In summary, the results obtained by the researchers support the hypothesis 'that offenders are much more likely to be drinking when they physically assault strangers than people they knew'
(Felson, et.al, 2007, p.1065). This finding is consistent with the research conducted by Pernann and Sampson. The evidence obtained from the research study did not support the hypothesis 'that offenders who sexually assault people they know are particularly likely to be drinking' (Felson, et.al, 2007, p.1064). However the results showed that offenders were only slightly more likely to be consuming alcohol when they sexually assaulted strangers, rather than people they knew. This led the researchers to conduct a separate analysis of sexual assaults, which revealed the difference to be insignificant, based on the analysis of the statistics.
Further to this, the evidence obtained by the researchers is not consistent with Roizen's research, which demonstrated that physical assault offenders are less likely to be under the influence of alcohol than sexual assault offenders. The research results obtained from this study were also non- consistent with Brecklin and Ullmann's research, that demonstrated that offenders are more likely to be drinking when they sexually assault strangers. However, the researchers note that the research undertaken by Brecklin and Ullmann was based on data from the NCVS, which used a more restricted interpretation of the term stranger. The restriction of this definition could have led to a difference in research results.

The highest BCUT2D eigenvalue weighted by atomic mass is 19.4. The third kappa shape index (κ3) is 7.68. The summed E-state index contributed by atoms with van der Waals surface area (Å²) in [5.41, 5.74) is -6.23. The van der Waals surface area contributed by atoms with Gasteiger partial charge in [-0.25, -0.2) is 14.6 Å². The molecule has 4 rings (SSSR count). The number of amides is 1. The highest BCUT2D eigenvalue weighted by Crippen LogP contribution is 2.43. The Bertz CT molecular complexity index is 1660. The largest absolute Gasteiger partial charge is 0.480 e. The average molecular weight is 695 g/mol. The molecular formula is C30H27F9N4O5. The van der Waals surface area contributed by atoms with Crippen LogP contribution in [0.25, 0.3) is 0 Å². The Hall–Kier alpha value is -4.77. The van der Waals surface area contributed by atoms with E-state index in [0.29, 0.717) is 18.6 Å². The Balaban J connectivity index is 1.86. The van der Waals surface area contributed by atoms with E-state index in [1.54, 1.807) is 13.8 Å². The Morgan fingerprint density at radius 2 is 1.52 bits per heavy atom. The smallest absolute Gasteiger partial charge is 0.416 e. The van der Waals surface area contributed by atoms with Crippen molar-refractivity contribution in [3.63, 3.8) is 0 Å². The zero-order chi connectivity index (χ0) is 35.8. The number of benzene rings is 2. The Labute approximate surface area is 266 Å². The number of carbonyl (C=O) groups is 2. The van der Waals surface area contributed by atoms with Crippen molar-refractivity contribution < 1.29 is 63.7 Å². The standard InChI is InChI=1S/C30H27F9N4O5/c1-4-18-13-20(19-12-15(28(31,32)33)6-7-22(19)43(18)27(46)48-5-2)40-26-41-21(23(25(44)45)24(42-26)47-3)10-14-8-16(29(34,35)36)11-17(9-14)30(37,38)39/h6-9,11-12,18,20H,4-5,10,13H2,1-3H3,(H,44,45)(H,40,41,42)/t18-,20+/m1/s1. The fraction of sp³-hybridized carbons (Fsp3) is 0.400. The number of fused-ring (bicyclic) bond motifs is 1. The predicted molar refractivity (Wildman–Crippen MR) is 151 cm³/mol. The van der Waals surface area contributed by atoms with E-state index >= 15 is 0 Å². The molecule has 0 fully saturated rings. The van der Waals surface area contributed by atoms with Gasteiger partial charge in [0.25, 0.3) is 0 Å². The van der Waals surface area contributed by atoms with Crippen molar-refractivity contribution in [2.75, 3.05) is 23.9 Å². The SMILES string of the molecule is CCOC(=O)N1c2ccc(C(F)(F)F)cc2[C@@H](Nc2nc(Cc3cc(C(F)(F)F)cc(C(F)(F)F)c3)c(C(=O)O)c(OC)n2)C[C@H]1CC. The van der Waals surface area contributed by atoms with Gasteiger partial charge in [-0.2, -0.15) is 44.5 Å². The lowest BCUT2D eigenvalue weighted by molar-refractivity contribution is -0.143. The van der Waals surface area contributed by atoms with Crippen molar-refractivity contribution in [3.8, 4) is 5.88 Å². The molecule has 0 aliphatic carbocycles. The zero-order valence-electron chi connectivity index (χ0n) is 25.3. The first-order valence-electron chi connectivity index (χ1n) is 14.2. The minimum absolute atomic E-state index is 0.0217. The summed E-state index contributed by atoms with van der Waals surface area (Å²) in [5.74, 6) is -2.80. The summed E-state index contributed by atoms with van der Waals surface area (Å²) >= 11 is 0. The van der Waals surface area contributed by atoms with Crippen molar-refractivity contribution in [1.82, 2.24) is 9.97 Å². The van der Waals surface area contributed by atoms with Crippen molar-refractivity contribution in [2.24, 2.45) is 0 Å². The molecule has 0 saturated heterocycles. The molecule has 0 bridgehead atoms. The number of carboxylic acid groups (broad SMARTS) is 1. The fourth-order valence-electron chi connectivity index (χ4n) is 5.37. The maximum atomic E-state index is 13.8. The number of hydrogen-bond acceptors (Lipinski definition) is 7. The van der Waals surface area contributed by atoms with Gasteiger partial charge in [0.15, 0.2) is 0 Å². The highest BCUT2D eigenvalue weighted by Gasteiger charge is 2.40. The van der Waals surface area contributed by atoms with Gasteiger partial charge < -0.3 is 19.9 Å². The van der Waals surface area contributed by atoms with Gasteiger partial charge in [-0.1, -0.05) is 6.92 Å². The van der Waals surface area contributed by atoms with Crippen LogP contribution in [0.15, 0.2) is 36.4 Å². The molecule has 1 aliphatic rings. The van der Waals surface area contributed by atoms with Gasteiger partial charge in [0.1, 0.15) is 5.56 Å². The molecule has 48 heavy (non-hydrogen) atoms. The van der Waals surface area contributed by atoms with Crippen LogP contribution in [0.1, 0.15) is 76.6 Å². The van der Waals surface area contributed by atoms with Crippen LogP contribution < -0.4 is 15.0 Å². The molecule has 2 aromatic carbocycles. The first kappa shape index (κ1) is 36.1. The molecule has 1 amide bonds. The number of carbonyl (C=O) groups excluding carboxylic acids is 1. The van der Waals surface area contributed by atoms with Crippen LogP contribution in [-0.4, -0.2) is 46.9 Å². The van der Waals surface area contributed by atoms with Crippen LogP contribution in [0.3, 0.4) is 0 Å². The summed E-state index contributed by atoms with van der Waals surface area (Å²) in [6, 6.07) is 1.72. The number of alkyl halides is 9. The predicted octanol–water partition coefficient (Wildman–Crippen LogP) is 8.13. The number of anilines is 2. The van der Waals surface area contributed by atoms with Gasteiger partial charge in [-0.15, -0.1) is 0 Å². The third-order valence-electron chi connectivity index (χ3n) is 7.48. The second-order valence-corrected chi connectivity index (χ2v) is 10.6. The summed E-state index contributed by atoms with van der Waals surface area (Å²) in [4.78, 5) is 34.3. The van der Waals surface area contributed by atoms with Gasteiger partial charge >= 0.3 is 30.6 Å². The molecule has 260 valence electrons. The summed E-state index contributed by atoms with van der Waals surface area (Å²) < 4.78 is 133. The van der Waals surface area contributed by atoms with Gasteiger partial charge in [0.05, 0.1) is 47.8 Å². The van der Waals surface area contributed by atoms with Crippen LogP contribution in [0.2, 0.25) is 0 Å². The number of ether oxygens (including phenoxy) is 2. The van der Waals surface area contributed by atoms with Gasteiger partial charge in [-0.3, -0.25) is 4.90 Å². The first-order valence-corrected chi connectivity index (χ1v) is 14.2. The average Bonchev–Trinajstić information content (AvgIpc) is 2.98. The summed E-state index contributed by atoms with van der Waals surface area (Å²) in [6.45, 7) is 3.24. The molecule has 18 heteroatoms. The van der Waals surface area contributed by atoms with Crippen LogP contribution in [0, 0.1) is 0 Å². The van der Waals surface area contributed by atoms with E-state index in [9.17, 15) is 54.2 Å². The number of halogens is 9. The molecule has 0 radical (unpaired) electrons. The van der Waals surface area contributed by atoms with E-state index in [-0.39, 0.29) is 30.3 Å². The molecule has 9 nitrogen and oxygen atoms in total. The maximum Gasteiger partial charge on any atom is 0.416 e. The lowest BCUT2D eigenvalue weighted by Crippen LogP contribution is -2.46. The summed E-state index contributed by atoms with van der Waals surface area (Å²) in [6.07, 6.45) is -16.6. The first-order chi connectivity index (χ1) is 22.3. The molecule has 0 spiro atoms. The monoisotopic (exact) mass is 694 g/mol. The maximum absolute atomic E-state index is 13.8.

The research study was successful in answering the research question. The results demonstrated that alcohol can be a contributing factor to any act of violence. However, it was found that the consumption of alcohol is more greatly attributed to some acts of violence as opposed to others. The results found that the consumption of alcohol increases the chances of physical assault on strangers and is least influential on assaults in an intimate relationship. This was attributed by the researchers, to the varying nature of conflict in different types of relationships. The researchers acknowledged that there may be other explanations for the different nature of violence in relationships, but stipulated that the patterns of violence discovered in their research, was an essential element in any discussion of the role of alcohol in acts of violence.